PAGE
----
Red Sox-Yankees ALDS preview by the numbers
We Meet Again
For the first time in 14 years, baseball's best rivalry will add another postseason chapter. But after three ALCS matchups in six seasons from 1999-2004, this time the Red Sox will square off against the Yankees in the ALDS - the first time since 1977 that two 100-win teams will meet in the postseason prior to the World Series. The last time was the '77 Yankees-Royals ALCS.
Before the series kicks off tonight at Fenway, here's a look at some of the key numbers that could play a role over the next week.
Regular Season Review
It shouldn't be a surprise that Boston finished with just a 10-9 edge the season series. After all, the two teams are 57-57 against each other in the past six seasons. But while the season series was close, the games mostly weren't. Seven of the 19 games were decided by seven runs or more, while only four games were decided by two runs or less.
Luckily for the Sox, home-field advantage was crucial in 2018. Boston was 7-3 against New York at Fenway Park but just 3-6 at Yankee Stadium.
Both Game 1 starters have had a lot of success against the lineup they'll face tonight. Chris Sale won both his starts against New York in 2018, striking out 19 in 13 innings, while J.A. Happ was had a sub-2 ERA in four starts against Boston (two with New York, two with Toronto). There is an interesting note to Happ's success - in both of his starts at Fenway Park this season, he gave up grand slams.
It's a different story for the Game 2 starters. The Sox offense racked up a .345 average and six home runs off Masahiro Tanaka in four games this season, while David Price's struggles with the Yankees are well documented. A 10.34 ERA almost makes you forget about his 5.74 ERA as a playoff starter... almost.
A Mound of Problems
Chris Sale, David Price, Rick Porcello and Craig Kimbrel have combined for 19 All-Star appearances and two Cy Young awards, but in the postseason these studs have turned to duds. They've combined to go 2-14 in the playoffs with a Drew Pomeranz-esque 5.12 ERA. Their teams have gone just 7-33 in their 40 playoff appearances, and Porcello's teams are 0-11 in his 11 postseason games.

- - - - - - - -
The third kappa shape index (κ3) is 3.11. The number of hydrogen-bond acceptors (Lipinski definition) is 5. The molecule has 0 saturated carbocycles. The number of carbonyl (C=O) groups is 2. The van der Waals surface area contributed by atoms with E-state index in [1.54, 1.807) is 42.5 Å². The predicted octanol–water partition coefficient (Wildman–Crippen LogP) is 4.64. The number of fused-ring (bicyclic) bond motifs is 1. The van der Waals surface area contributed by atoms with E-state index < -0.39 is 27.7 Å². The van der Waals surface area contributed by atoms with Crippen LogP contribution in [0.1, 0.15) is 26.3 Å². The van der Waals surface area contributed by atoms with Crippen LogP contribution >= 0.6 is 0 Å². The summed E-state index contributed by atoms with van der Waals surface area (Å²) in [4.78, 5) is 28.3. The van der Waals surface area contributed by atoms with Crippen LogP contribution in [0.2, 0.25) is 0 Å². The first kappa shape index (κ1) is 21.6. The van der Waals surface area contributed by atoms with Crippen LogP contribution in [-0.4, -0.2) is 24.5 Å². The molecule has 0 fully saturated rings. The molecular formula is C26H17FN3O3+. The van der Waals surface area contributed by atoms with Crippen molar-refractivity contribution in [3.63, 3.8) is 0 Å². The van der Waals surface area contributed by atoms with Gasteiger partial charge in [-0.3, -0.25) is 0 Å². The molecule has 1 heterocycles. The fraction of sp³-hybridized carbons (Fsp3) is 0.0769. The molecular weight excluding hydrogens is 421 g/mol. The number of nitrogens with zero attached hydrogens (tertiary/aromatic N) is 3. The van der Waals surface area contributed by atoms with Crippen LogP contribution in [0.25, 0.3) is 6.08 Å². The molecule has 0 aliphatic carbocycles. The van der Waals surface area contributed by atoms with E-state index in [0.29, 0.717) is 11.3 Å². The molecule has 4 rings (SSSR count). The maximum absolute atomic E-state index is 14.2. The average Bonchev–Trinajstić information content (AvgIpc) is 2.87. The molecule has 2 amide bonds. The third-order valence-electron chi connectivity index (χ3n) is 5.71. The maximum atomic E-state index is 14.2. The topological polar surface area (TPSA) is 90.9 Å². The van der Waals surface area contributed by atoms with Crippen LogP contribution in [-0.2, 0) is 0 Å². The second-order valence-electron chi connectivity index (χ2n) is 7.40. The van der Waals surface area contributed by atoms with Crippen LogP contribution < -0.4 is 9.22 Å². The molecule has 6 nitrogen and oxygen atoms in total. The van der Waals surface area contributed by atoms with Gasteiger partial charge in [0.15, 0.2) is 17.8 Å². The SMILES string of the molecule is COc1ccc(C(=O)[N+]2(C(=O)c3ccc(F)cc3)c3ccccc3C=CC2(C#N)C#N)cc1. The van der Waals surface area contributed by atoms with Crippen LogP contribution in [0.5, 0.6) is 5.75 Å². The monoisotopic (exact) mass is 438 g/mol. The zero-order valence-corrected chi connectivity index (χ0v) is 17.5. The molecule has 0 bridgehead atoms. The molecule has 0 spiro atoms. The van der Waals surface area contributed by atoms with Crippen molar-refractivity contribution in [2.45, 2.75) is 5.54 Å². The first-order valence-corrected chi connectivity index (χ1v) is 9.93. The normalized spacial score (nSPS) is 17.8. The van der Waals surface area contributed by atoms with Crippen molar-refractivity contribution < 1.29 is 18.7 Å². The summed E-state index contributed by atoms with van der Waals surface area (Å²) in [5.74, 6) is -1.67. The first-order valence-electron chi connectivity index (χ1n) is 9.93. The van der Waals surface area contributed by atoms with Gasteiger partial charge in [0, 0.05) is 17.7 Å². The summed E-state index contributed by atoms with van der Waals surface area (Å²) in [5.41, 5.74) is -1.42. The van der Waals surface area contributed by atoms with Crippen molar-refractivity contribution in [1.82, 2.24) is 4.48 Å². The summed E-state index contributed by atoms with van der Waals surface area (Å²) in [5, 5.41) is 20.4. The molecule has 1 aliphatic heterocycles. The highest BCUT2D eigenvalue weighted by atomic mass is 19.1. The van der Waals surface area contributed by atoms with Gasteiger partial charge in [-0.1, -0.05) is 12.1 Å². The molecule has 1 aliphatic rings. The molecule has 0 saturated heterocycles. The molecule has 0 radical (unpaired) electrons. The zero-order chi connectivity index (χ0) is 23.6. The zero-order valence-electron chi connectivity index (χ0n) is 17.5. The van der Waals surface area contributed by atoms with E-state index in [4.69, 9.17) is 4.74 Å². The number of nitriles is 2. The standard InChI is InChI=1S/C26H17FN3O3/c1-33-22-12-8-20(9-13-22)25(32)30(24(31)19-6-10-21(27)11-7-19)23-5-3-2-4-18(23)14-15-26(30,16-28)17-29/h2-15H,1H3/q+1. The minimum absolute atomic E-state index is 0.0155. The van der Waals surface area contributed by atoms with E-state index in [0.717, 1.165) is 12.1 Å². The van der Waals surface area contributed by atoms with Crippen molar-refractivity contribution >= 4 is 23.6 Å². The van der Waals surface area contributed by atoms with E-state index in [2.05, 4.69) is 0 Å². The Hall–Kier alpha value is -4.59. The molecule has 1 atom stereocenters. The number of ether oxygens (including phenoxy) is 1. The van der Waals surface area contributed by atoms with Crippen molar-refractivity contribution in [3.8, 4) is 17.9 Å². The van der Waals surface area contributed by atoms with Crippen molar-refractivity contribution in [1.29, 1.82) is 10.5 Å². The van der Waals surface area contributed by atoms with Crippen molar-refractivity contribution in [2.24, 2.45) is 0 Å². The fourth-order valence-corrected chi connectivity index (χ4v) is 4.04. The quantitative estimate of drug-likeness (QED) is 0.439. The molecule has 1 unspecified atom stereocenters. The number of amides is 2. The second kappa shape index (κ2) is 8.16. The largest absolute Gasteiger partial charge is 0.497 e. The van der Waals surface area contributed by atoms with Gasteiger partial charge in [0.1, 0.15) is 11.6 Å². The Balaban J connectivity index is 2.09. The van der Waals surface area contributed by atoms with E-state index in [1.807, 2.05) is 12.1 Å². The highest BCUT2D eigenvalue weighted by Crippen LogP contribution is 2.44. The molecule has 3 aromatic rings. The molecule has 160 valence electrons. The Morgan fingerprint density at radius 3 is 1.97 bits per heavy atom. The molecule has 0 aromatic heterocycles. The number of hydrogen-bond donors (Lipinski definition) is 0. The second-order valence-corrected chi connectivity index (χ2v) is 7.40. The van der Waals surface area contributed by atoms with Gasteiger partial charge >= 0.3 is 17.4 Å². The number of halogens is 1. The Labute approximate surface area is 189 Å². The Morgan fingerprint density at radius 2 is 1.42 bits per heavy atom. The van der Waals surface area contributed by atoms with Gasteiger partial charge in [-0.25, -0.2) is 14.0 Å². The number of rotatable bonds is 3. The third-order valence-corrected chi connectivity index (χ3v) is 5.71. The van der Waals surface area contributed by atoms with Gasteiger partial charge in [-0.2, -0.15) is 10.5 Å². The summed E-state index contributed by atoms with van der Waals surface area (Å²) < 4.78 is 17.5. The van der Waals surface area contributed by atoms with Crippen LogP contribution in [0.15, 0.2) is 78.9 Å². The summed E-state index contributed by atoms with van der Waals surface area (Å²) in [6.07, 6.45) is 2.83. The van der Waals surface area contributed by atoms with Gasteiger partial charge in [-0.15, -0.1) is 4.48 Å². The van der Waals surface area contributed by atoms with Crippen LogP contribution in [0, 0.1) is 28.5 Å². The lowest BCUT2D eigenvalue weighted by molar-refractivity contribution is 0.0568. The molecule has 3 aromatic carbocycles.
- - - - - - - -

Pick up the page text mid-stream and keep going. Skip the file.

Mookie Betts is the odds-on favorite to win the A.L. MVP award, and as good as he was against the rest of the league, he was even better against the Yankees.
Betts hit .415/.506/.738 with three HR and 15 RBI in 17 games against New York this season, and his 22 runs and 14 XBH were the most of any Yankee opponent in 2018.
The Gruesome Twosome
Here's a bit of breaking news: Giancarlo Stanton and Aaron Judge are pretty good hitters. The A's learned that well-known fact Wednesday when both sluggers went yard in the Bronx - and the Sox had their share of issues with the Yankee bash brothers this season.
Both Stanton and Judge hit five home runs off Red Sox pitching this season as they combined for an astronomical 1.112 OPS.
Going, Going, Gone
Even though they led the barrage en route to an MLB-record 267 home runs this season, Stanton and Judge aren't the only Yankee hitters to watch out for over the next week.
Twelve Yankees hit at least 10 homers this season, including Luke Voit, who has blasted 14 in 39 games since being acquired from the Cardinals. This list doesn't even include Andrew McCutchen, who totaled 20 home runs this season between the Giants and the Yanks.
Heart Attack Closers
When a team takes a lead into the ninth inning this series, don't assume the game is over, since both Craig Kimbrel and Aroldis Chapman blew saves against the other's team this season. But Kimbrel only had a 4.76 ERA against New York. That's nothing compared to Chapman's sky-high 10.50 ERA and 2.17 WHIP against Boston.
However, both pitchers are still strikeout machines, combining for 24 K's in 11.2 IP in head-to-head matchups in 2018.
108 Down, 11 To Go
With 108 wins this year, the Red Sox set a single-season franchise record, breaking the previous mark of 105, which had been set 106 years ago in Fenway Park's inaugural season of 1912.
The Sox became the 12th team in major league history to win at least 108 games in a season. Ten of the previous 11 reached the World Series, with seven of them winning a championship. The lone exception? The 2001 Seattle Mariners, who won a record 116 games in the regular season before bowing out in the ALCS.
Place Your Bets
Las Vegas likes Boston's chances of winning a fourth World Series in 15 seasons. The Westgate Las Vegas SuperBook has installed the Red Sox as 3/1 favorites to win the Fall Classic, slightly better than the defending champion Astros, who have 7/2 odds.
The Atlanta Braves are the longshot out of the eight teams remaining, getting 12/1 odds to win their first World Series since 1995.
Mark Your Calendars
While some teams have to play afternoon games during the Division Series, the Red Sox are strictly a primetime bunch. MLB announced updated times for the rest of the ALDS on Thursday afternoon, and all five games (if the series lasts that long) will be played under the lights.
The Sox probably wouldn't have minded a matinee. Their record in day games was 36-10 (.783 win %) while they were 72-44 (.621) in night games.